ICYMI: IG Report on IQ Innovations Contract Is “Disappointment,” “Missed Mr. Lager by Several Miles”

In case you missed it… An Ohio Inspector General report released “as the governor heads out the door” failed to “pursue the stench emanating from the intersection of contract awards and generous campaign contributions” in examining how a company owned by ECOT founder Bill Lager landed a lucrative state contract — and kept getting paid millions, despite concerns about the company’s performance.

Ohio Democratic Party Chairman David Pepper has called on Inspector General Randall Meyer to release any documents, interviews or other investigatory records from this probe, so they can be provided to the FBI, which has already been looking into Lager’s political giving.


From the Akron Beacon Journal editorial board, “An epilogue to the ECOT scandal”:

  • Did William Lager, the founder of the now defunct Electronic Classroom of Tomorrow, have in mind another public cash cow? That question hovered over an investigation launched by the Ohio Office of Inspector General four years ago. On the Friday after Christmas, the office finally issued its findings. The result is a disappointment, the investigation more about bureaucratic lines of authority than whether employees faced retaliation for questioning the quality of the work delivered by a Lager company.

  • Concerns surfaced about whether IQ Innovations was performing up to expected standards or earning the more than $5 million in state money flowing its way.

  • One employee went to the inspector general with a complaint that he and others faced retaliation for blowing the whistle on the poor work of IQ Innovations.

  • …the report cites an earlier investigation by Ohio State in which “three Ohio State employees conveyed credible information that they faced significant retaliation after questioning the performance of IQ.”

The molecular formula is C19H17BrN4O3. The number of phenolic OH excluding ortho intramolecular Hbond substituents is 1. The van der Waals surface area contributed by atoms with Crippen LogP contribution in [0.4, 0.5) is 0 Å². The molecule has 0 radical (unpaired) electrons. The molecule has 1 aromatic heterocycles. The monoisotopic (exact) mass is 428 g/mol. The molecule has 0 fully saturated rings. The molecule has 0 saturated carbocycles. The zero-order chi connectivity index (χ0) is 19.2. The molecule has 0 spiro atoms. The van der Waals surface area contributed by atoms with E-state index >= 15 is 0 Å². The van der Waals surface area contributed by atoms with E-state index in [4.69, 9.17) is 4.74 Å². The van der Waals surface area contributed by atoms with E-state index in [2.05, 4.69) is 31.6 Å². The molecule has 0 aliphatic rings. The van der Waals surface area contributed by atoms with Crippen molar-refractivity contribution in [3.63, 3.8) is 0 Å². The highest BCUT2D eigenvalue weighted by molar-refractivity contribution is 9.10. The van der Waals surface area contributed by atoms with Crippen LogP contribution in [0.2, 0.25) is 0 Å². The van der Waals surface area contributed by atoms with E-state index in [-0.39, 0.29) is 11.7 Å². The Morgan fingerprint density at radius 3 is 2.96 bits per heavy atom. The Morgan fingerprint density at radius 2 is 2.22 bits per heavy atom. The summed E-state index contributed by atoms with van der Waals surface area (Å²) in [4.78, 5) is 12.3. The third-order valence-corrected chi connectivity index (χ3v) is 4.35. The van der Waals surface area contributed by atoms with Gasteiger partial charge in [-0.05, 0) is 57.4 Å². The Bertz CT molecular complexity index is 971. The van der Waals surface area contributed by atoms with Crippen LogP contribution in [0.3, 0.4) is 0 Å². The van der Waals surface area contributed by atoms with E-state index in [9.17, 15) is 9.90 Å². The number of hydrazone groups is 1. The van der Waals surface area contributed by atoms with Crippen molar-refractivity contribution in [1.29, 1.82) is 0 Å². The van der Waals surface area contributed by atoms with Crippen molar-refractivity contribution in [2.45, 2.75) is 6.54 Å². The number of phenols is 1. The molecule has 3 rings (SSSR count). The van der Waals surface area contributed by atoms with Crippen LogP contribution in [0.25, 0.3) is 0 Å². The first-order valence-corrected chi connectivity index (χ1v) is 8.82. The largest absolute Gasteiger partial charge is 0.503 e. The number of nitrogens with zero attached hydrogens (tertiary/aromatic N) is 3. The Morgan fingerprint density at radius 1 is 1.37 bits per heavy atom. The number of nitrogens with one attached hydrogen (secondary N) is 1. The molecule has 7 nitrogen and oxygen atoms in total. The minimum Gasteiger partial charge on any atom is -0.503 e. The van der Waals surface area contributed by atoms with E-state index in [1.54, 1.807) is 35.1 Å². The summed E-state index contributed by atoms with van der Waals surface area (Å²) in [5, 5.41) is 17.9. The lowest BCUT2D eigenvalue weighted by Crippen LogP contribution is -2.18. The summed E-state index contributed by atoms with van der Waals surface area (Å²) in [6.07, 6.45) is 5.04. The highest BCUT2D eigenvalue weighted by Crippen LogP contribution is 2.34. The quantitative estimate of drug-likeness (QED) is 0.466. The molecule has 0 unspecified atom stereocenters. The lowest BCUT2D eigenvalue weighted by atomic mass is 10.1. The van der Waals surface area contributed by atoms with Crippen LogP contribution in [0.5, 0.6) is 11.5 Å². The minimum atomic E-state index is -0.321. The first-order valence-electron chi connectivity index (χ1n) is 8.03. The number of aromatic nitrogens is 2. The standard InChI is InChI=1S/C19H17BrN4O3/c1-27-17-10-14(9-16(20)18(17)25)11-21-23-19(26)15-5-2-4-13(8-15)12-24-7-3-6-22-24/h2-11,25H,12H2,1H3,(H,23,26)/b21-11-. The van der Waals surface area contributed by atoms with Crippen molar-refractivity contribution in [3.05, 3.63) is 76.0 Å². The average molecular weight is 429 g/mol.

• Yet the inspector general essentially stops there, arguing that further pursuit would take the office beyond the scope of its authority. Too bad, because it so happens the man in charge of developing the clearinghouse was John Conley, a former Lager consultant appointed by Kasich to serve as vice chancellor of educational technology. Then, there is the eventual abandoning of iLearnOhio, the project proving a bust.

  • Add to all this the Lager track record of bilking the state. The circumstances surrounding the Electronic Classroom of Tomorrow amount to a mammoth scandal, hundreds of millions of dollars going to the online charter school operation even though it rated among the worst performers. For years, Republicans in charge at the Statehouse looked the other way, as political money from Lager poured into party and candidate coffers.

  • Two convenient weeks after the election in November, Dave Yost, the state auditor and soon-to-be attorney general, issued a report revealing just how high in the Department of Education the effort went to doctor the scores of poor-performing online charter schools. Yost has his own history of warm ties with ECOT.

  • Obviously, the sums involved in the iLearn Ohio project are much smaller. Still, the principle of public accountability holds. At one point, the governor described as “political” the efforts of state school board members to see an independent investigation of the doctoring allegations. Now it appears that political more aptly applies to the inspector general report. An effort was made but hardly the necessary and probing one, its release coming as the governor heads out the door.

  • Did Lager seek a cash cow? The investigation doesn’t offer much to indicate he did not.

From the Toledo Blade’s Tom Troy, “ECOT report arrived too late to impact election”:

  • OHIO’S inspector general late last month completed a long-awaited report on a complaint potentially implicating Bill Lager, the founder and power-behind-the-throne at the former Electronic Classroom of Tomorrow.